Although some cybersecurity incident-related securities lawsuits have proven to be successful for plaintiffs (refer, for example, here), many of these lawsuits have not gotten very far. The latest data breach-related securities lawsuit to hit the skids is suit filed last year against Zendesk. As discussed below, on November 9, 2020, Northern District of California Judge Charles Breyer granted the defendants’ motion to dismiss in the Zendesk lawsuit. A copy of Judge Breyer’s order can be found here.
Zendesk is a software and services company that provides a variety of tools that allow the company’s clients to manage their customer interactions.
On July 30, 2019, the company issued a press release and held a conference call to discuss its second quarter 2019 results. The company announced increased net losses and revenue growth at levels below the most immediately preceding quarters. The company said that its sales growth in Europe, Middle East and Africa (EMEA), as well as in its Asia Pacific region (APAC), fell below the company’s expectations. The company’s share price declined on the news.
Then, in an October 2, 2019 blog post (here, updated as of November 22, 2019) Zendesk announced that a third party had alerted the company that its customer support and chat products and customer accounts had been accessed. The blog post, as updated, said that upon learning of the security concern, the company engaged a forensic team; initiated its security incident protocol; and contacted law enforcement officials.
The company said that by September 24, 2019, it had “identified approximately 15,000 Zendesk Support and Chat accounts, including expired trial accounts and accounts that are no longer active, whose account information was accessed without authorization prior to November of 2016.” The company’s share price declined less than four percent on the news.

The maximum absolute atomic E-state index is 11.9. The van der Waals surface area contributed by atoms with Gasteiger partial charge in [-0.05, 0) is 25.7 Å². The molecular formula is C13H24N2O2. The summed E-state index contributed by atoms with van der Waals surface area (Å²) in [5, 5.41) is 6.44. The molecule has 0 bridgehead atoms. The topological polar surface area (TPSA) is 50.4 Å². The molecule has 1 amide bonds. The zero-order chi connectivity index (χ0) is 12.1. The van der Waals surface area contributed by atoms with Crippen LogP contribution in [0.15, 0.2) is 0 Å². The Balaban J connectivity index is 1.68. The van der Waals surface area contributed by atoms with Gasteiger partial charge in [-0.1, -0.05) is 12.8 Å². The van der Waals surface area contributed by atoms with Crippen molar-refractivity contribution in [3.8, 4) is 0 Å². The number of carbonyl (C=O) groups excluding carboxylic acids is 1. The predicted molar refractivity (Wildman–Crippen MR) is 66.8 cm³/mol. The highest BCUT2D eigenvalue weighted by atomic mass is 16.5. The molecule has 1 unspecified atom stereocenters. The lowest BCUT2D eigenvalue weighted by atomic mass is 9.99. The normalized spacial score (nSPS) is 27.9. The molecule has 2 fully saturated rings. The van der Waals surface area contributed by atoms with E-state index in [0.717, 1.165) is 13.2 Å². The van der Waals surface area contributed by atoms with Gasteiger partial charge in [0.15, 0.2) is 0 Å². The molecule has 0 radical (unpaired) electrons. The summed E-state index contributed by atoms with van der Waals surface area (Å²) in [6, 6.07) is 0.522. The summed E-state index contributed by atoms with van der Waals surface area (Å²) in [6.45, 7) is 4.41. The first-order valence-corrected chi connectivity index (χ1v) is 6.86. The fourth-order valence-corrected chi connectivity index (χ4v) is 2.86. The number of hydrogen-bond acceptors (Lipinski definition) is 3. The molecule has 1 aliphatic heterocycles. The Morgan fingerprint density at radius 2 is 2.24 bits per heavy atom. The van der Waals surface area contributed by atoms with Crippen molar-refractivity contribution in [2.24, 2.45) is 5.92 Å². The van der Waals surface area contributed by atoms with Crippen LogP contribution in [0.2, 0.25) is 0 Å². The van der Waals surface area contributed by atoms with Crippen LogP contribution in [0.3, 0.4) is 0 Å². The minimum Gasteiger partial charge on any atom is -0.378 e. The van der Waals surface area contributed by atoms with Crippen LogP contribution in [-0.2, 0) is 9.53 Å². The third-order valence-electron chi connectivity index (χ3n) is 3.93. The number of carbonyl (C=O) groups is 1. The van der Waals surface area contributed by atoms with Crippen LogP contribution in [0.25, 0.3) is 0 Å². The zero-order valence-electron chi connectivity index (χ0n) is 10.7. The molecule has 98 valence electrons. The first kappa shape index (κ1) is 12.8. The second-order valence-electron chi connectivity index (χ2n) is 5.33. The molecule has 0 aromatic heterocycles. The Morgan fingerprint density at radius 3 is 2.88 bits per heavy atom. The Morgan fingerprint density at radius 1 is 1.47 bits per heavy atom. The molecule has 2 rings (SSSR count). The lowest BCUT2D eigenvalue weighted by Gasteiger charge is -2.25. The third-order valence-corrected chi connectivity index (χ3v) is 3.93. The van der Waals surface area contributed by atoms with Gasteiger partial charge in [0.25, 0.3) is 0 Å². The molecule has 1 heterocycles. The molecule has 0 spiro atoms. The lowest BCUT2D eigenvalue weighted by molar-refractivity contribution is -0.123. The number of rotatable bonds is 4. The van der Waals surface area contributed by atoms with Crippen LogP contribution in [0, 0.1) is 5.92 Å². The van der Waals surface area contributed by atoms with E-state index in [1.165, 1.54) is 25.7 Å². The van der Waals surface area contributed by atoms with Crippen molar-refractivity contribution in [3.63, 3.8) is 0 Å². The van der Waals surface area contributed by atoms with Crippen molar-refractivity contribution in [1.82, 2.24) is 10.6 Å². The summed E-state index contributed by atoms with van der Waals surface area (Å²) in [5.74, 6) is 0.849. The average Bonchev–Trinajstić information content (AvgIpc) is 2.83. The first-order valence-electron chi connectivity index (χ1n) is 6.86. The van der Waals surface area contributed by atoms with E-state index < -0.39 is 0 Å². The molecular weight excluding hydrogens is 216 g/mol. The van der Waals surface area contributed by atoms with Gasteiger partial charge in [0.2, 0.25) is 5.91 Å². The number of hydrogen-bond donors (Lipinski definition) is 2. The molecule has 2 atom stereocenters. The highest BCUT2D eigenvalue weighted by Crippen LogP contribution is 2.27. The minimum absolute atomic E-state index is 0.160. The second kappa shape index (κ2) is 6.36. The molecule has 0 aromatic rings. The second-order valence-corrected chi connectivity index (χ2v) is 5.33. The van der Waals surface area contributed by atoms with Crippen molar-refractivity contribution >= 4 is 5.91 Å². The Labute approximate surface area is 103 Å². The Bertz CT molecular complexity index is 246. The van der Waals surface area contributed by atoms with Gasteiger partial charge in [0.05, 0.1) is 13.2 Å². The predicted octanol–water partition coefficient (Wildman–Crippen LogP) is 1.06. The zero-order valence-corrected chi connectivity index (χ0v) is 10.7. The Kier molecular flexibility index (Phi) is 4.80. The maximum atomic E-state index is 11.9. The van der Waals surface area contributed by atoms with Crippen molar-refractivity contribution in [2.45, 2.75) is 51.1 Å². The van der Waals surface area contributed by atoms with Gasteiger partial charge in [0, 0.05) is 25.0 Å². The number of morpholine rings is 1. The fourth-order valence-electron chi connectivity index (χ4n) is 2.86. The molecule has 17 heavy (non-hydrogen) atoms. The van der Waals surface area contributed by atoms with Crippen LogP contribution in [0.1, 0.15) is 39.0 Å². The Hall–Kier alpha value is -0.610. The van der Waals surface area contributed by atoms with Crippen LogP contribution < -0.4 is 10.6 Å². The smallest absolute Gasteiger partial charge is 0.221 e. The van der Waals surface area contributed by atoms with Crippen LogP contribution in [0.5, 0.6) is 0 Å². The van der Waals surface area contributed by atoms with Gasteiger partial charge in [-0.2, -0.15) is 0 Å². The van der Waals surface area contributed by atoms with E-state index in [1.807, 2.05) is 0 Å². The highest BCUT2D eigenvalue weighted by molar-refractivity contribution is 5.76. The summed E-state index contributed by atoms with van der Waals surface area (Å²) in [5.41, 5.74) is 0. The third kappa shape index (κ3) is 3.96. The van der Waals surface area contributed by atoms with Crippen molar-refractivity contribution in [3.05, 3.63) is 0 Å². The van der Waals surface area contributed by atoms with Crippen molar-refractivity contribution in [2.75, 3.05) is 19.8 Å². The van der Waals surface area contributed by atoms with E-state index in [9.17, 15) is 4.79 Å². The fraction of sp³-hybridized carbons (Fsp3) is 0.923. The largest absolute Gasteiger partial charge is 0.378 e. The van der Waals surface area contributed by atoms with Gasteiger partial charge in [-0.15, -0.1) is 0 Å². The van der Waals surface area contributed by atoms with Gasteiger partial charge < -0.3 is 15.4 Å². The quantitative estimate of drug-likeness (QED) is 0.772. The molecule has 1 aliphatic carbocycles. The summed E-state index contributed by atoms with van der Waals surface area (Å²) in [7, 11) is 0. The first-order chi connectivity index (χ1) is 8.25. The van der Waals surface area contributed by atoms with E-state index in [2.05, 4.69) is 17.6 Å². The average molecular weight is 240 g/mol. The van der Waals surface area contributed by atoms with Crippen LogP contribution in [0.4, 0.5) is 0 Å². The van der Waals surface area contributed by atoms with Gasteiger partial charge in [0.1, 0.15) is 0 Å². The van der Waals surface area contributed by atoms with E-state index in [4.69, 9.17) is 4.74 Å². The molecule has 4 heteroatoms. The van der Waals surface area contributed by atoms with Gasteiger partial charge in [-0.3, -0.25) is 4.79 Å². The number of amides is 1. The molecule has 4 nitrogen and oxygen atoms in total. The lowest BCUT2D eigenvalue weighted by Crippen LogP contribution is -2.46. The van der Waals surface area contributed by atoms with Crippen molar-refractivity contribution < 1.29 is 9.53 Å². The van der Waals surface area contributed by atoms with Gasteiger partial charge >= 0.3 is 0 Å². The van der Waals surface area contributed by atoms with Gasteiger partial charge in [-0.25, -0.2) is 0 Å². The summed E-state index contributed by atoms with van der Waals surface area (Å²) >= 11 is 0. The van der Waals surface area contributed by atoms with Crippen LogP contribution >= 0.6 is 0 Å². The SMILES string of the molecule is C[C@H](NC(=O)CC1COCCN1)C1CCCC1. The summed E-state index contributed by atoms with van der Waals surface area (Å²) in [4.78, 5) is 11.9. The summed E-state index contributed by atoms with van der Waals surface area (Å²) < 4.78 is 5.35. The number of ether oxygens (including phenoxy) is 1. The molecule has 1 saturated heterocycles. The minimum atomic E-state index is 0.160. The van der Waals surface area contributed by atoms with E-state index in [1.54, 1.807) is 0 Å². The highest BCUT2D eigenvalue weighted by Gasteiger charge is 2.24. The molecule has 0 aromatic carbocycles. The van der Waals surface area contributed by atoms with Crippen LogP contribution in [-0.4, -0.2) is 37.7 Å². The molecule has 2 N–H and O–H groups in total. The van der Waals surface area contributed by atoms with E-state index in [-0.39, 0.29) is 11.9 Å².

Plaintiff shareholders subsequently filed two securities class action lawsuits against Zendesk and certain of its directors and officers. The two lawsuits were later consolidated. The lead plaintiff filed an amended consolidated complaint (here). The complaint alleged that the defendants had made material misrepresentations or omissions with respect to Zendesk’s EMEA and APAC performance and with respect to the 2016 data breach. The defendants filed a motion to dismiss.
The November 9, 2020 Order
In a November 9, 2020 order, Northern District of California Judge Charles Breyer granted the defendants’ motion to dismiss, with leave for the plaintiff to amend.
In granting the defendants’ motion with respect to the plaintiff’s allegations concerning the company’s performance in the EMEA and APAC regions, the court held that the plaintiff “has not identified any false statement made by Zendesk or any material fact Zendesk misleadingly omitted.” The plaintiff’s allegations, Judge Breyer said, give rise not to the “strong inference that Zendesk intended to deceive or manipulate its investors,” but rather “give rise to the inference that Zendesk erred strategically in EMEA and APAC.”
Judge Breyer also concluded that the plaintiff had failed to state a claim on which relief may be granted with respect to the data breach allegations. In reaching this conclusion, Judge Breyer said that “the failure to disclose the data breach may have been a material omission,” the plaintiff “has not alleged that Zendesk knew of the data breach (or was consciously reckless with respect to its occurrence) when it made any challenged statements or disclosures.” Judge Breyer noted that the plaintiff’s allegations are “consistent with Zendesk acknowledging the risk of such a breach and swiftly disclosing the breach once Zendesk became aware.”